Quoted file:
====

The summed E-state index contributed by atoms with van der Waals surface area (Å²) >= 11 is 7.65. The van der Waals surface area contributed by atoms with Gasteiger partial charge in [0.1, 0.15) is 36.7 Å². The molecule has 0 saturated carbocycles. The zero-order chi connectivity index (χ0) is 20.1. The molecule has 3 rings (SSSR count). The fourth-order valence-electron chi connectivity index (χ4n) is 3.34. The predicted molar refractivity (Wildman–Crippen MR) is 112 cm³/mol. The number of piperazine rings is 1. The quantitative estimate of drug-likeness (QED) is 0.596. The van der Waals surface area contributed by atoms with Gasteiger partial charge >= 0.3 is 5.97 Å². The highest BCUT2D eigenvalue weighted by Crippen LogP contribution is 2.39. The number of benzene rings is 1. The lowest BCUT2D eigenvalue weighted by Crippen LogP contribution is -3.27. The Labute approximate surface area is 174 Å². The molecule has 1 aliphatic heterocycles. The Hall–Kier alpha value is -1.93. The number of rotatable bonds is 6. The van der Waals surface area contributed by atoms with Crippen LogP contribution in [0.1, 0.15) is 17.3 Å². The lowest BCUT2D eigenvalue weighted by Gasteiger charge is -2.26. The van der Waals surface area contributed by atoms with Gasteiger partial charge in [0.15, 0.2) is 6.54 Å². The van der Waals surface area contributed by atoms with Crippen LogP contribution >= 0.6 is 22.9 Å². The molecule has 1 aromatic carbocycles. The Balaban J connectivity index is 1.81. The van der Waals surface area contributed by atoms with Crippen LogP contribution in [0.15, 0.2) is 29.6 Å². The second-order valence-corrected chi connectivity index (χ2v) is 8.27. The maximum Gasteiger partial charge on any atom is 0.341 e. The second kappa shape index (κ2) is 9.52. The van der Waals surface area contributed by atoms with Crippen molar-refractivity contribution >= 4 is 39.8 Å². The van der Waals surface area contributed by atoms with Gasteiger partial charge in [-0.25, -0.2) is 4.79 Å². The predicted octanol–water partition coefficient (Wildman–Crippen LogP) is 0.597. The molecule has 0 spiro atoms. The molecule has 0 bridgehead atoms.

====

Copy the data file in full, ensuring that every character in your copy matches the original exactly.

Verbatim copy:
The summed E-state index contributed by atoms with van der Waals surface area (Å²) >= 11 is 7.65. The van der Waals surface area contributed by atoms with Gasteiger partial charge in [0.1, 0.15) is 36.7 Å². The molecule has 0 saturated carbocycles. The zero-order chi connectivity index (χ0) is 20.1. The molecule has 3 rings (SSSR count). The fourth-order valence-electron chi connectivity index (χ4n) is 3.34. The predicted molar refractivity (Wildman–Crippen MR) is 112 cm³/mol. The number of piperazine rings is 1. The quantitative estimate of drug-likeness (QED) is 0.596. The van der Waals surface area contributed by atoms with Gasteiger partial charge >= 0.3 is 5.97 Å². The highest BCUT2D eigenvalue weighted by Crippen LogP contribution is 2.39. The number of benzene rings is 1. The lowest BCUT2D eigenvalue weighted by Crippen LogP contribution is -3.27. The Labute approximate surface area is 174 Å². The molecule has 1 aliphatic heterocycles. The Hall–Kier alpha value is -1.93. The number of rotatable bonds is 6. The van der Waals surface area contributed by atoms with Crippen LogP contribution in [0.1, 0.15) is 17.3 Å². The lowest BCUT2D eigenvalue weighted by Gasteiger charge is -2.26. The van der Waals surface area contributed by atoms with Gasteiger partial charge in [0.15, 0.2) is 6.54 Å². The van der Waals surface area contributed by atoms with Crippen LogP contribution >= 0.6 is 22.9 Å². The molecule has 1 aromatic carbocycles. The Balaban J connectivity index is 1.81. The van der Waals surface area contributed by atoms with Crippen LogP contribution in [0.15, 0.2) is 29.6 Å². The second-order valence-corrected chi connectivity index (χ2v) is 8.27. The maximum Gasteiger partial charge on any atom is 0.341 e. The second kappa shape index (κ2) is 9.52. The van der Waals surface area contributed by atoms with Crippen molar-refractivity contribution >= 4 is 39.8 Å². The van der Waals surface area contributed by atoms with Gasteiger partial charge in [-0.25, -0.2) is 4.79 Å². The predicted octanol–water partition coefficient (Wildman–Crippen LogP) is 0.597. The molecule has 0 spiro atoms. The molecule has 0 bridgehead atoms.